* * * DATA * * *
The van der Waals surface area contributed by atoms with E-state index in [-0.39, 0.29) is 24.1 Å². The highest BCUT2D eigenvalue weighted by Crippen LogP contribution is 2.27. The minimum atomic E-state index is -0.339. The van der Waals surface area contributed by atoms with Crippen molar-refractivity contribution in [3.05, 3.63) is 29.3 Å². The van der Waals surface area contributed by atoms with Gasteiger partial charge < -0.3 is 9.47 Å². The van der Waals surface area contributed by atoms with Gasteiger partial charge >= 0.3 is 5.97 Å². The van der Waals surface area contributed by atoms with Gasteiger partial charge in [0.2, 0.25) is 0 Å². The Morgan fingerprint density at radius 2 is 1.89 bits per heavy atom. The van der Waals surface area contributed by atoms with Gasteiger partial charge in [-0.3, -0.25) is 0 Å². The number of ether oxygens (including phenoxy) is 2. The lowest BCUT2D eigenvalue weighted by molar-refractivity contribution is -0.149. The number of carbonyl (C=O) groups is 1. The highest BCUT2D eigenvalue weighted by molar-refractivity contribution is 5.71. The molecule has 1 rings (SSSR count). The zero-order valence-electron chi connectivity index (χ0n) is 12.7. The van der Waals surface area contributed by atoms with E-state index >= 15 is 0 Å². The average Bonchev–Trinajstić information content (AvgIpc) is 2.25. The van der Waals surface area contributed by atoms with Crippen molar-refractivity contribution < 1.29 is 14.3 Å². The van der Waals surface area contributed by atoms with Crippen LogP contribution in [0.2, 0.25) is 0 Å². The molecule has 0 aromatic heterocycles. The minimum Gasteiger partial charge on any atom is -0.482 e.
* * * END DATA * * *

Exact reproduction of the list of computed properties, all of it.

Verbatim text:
The van der Waals surface area contributed by atoms with E-state index in [-0.39, 0.29) is 24.1 Å². The highest BCUT2D eigenvalue weighted by Crippen LogP contribution is 2.27. The minimum atomic E-state index is -0.339. The van der Waals surface area contributed by atoms with Crippen molar-refractivity contribution in [3.05, 3.63) is 29.3 Å². The van der Waals surface area contributed by atoms with Gasteiger partial charge < -0.3 is 9.47 Å². The van der Waals surface area contributed by atoms with Gasteiger partial charge >= 0.3 is 5.97 Å². The van der Waals surface area contributed by atoms with Gasteiger partial charge in [0.2, 0.25) is 0 Å². The Morgan fingerprint density at radius 2 is 1.89 bits per heavy atom. The van der Waals surface area contributed by atoms with Gasteiger partial charge in [-0.3, -0.25) is 0 Å². The number of ether oxygens (including phenoxy) is 2. The lowest BCUT2D eigenvalue weighted by molar-refractivity contribution is -0.149. The number of carbonyl (C=O) groups is 1. The highest BCUT2D eigenvalue weighted by molar-refractivity contribution is 5.71. The molecule has 1 rings (SSSR count). The zero-order valence-electron chi connectivity index (χ0n) is 12.7. The van der Waals surface area contributed by atoms with E-state index >= 15 is 0 Å². The average Bonchev–Trinajstić information content (AvgIpc) is 2.25. The van der Waals surface area contributed by atoms with Crippen molar-refractivity contribution < 1.29 is 14.3 Å². The van der Waals surface area contributed by atoms with Crippen LogP contribution in [0.2, 0.25) is 0 Å². The molecule has 0 aromatic heterocycles. The minimum Gasteiger partial charge on any atom is -0.482 e.